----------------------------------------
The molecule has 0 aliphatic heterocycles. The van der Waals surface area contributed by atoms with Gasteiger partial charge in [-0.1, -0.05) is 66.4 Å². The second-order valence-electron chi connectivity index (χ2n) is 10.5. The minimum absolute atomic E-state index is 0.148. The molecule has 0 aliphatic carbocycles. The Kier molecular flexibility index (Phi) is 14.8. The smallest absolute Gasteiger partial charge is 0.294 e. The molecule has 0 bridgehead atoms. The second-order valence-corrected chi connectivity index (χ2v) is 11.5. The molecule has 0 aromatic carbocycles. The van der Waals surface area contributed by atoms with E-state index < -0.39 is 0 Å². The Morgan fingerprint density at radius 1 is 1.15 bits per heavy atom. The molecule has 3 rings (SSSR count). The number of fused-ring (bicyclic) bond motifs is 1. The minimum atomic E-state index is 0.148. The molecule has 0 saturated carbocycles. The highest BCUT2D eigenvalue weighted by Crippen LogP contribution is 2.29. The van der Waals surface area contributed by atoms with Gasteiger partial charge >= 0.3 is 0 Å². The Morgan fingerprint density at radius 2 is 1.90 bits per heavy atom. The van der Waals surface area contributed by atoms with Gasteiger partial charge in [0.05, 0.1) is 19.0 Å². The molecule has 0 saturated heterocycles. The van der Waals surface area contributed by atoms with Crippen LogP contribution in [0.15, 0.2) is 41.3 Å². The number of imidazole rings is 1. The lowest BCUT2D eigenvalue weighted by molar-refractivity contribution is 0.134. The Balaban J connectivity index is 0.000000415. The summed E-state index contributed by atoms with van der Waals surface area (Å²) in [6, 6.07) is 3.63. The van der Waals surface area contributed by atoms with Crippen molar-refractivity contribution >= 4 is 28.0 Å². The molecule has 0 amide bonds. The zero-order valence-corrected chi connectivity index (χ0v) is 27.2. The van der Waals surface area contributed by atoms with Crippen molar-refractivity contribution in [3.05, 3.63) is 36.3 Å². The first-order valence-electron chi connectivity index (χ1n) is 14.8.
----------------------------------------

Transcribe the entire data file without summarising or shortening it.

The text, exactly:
The molecule has 0 aliphatic heterocycles. The van der Waals surface area contributed by atoms with Gasteiger partial charge in [-0.1, -0.05) is 66.4 Å². The second-order valence-electron chi connectivity index (χ2n) is 10.5. The minimum absolute atomic E-state index is 0.148. The molecule has 0 aliphatic carbocycles. The Kier molecular flexibility index (Phi) is 14.8. The smallest absolute Gasteiger partial charge is 0.294 e. The molecule has 0 bridgehead atoms. The second-order valence-corrected chi connectivity index (χ2v) is 11.5. The molecule has 0 aromatic carbocycles. The van der Waals surface area contributed by atoms with E-state index < -0.39 is 0 Å². The Morgan fingerprint density at radius 1 is 1.15 bits per heavy atom. The molecule has 3 rings (SSSR count). The number of fused-ring (bicyclic) bond motifs is 1. The minimum atomic E-state index is 0.148. The molecule has 0 saturated carbocycles. The highest BCUT2D eigenvalue weighted by Crippen LogP contribution is 2.29. The van der Waals surface area contributed by atoms with Gasteiger partial charge >= 0.3 is 0 Å². The Morgan fingerprint density at radius 2 is 1.90 bits per heavy atom. The van der Waals surface area contributed by atoms with Gasteiger partial charge in [0.05, 0.1) is 19.0 Å². The molecule has 0 saturated heterocycles. The van der Waals surface area contributed by atoms with Crippen LogP contribution in [0.15, 0.2) is 41.3 Å². The number of imidazole rings is 1. The lowest BCUT2D eigenvalue weighted by molar-refractivity contribution is 0.134. The Balaban J connectivity index is 0.000000415. The summed E-state index contributed by atoms with van der Waals surface area (Å²) in [6, 6.07) is 3.63. The van der Waals surface area contributed by atoms with Crippen molar-refractivity contribution >= 4 is 28.0 Å². The molecule has 0 amide bonds. The zero-order valence-corrected chi connectivity index (χ0v) is 27.2. The van der Waals surface area contributed by atoms with Crippen molar-refractivity contribution in [3.05, 3.63) is 36.3 Å². The first-order valence-electron chi connectivity index (χ1n) is 14.8.